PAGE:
This is a post I've been meaning to do for some time, but the week I planned on writing it up, several of the boardgaming podcasts I listen to covered the same topic. I figure the statute of limitations has passed, and I've got a two-parter in mind, so let's get this thing on the road.
I was going to start this with, "First..." but we should start with some important pre-teaching concerns, so...
Zero-th: know your audience, and be prepared to teach the game. If you want to play with a specific person, don't pick a game you believe a person is going to hate. If a person hates direct conflict, or Eurogames, or games with dice, don't pick those types of games. As far as being prepared, read the rules ahead of time, a couple times if possible; maybe even set up the game and play a few mock-turns. Some people complain about a teacher reading the rules to a group--I personally believe this is a bad idea and somewhat boring, plus most of the ruleset can be condensed. I'd imagine it would take 30-60 minutes to read the Agricola rules out loud, but these can be explained verbally in 10-15 minutes.
(Finally) First, I cover the theme of the game--we're bank robbers, space ship captains, ninja toilet paper rolls--something that gives the players an initial reference and hopefully draws their interest. I'll also throw in some particulars on the type of game and interactions between the players, again to create interest, but at this point a player can also decide they don't want to play this type of game, and saving us both a lot of effort. If we're playing a game about throwing frogs in blenders, and someone has a problem with that, I'd rather they leave at the beginning than suffer through a rules explanation and leave when I'm done. (Note: I don't actually have a game about...oh, nevermind.) If the players are more experienced, I'll also throw in the type of mechanics in the game--set collection, area control, roll and move--or name another game that has some similarities.
From here, I jump all the way to the end, explaining the goal of the game. "You win by collecting the most points. You get points for each full jar of pickled pigs feet you have in your fridge at the end of the game." From this the player knows what their ultimate goal is, and get a sense of the road they take to get there; in the example above, they know the rest of the rules will cover where they get the pigs feet from, and the steps needed to pickle these feet and put them in your fridge.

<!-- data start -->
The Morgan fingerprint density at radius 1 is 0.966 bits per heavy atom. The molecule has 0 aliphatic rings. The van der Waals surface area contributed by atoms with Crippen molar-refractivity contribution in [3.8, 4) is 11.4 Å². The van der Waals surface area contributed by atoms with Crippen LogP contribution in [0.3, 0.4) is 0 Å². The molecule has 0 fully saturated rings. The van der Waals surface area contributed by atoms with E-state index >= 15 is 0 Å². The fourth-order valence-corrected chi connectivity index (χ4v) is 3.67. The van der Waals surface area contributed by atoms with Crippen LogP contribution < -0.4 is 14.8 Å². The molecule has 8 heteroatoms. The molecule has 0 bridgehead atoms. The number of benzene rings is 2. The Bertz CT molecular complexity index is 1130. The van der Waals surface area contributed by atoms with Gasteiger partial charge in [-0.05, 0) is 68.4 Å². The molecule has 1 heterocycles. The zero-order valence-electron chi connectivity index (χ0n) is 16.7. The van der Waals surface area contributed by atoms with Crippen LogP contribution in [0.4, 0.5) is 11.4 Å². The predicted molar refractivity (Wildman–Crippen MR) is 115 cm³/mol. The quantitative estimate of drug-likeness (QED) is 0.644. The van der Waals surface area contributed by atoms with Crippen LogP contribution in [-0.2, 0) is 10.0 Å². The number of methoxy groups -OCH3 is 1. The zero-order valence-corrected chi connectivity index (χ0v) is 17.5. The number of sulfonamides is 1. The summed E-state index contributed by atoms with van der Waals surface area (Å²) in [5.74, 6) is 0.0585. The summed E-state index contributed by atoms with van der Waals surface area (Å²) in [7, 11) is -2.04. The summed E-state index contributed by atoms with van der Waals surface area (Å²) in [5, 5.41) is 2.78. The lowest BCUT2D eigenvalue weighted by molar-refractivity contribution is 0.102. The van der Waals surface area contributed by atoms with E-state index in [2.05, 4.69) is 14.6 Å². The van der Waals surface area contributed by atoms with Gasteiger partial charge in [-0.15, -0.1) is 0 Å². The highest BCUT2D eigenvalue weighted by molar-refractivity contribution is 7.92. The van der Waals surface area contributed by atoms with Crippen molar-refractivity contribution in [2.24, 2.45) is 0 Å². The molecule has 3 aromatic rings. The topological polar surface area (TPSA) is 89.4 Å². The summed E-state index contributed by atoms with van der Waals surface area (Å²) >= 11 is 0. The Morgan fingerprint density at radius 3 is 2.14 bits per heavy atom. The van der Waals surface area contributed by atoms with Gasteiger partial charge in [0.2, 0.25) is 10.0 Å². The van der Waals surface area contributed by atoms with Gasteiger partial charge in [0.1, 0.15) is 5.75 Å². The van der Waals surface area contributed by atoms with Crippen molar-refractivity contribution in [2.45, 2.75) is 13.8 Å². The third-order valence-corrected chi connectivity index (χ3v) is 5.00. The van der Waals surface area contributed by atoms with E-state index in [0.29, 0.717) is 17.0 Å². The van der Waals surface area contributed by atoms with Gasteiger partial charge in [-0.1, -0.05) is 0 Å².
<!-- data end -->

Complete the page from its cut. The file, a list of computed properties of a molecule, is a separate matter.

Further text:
Next, back to the beginning. It helps to have the board set up or mostly set up, and the pieces out on the board. I explain the basics of the game while pointing out the associated pieces. If there are cards in the game, I try to remove a few of each type of card to explain their affects in the game before I shuffle the deck. It's a good idea to incorporate visual and verbal information (ever hear of "The five ways of learning"? It's the idea that people learn information differently, and often retain information better in one of these five ways: verbal, visual, tactile, kinesthetic, and aural), though depending on your group, you may want to wait on "tactile, handing pieces to players--I've seen more than one "Meeple Tower" or "Happy Meeple Circle" created while I'm trying to explain Carcassonne.
I usually go through a game turn, state any special rules, and end with "how the game ends." This is particularly important in Eurogames, where the end could be more obtuse: collecting X points, after a number of turns, or when there aren't enough animals to fill the pens. Really, that's is an endgame situation.
If there are more complex rules or special situations, I'll explain these at this point. Ideally these naturally grow out of the rules, or are what happens at points of potential conflict within the rules--if you're lucky your players will pick up on these and point them out, and you can address them naturally.
Finally, in many Eurogames there is some special way scoring is handled--if you've ever played a Knizia game, you'll understand. Scoring may be for resources you've been collecting the whole game and scored one way, but score differently at the end of the game. You may have been collecting a number of different colored cubes or points, but your final score is the one you collected the least of. You may have to collect a number of X equal to the number of Y for the points to count. Whatever it is, I try to explain how scoring works in general, then do a visual example of final scoring, placing and moving pieces around, and tallying score. After a discussion with Danny, he pointed out that it might be best to start with a "final board layout," to allow a better visual example of how scoring works (in Agricola you score for a dozen different things, and can gain or lose points depending on how well you managed your farm).
This is a general outline for teaching a game, but I will change this around depending on the game. For instance, when teaching Fluxx, I usually just deal out the cards, inform the new player that there are only four types of cards, and show them the starting rule, "Draw one, Play one." This works because the game is simple, basically teaches itself, and the learning and playing are part of the whole experience. On the other hand, when teaching Agricola, I tend to backtrack several times, and expect to reexplain during the game, as there are so many moving parts to the game.
That's it, a little late in the week, but it's here! Since I covered the technical side of teaching games this week, you can expect something similar but different in the coming weeks.
Take care, all.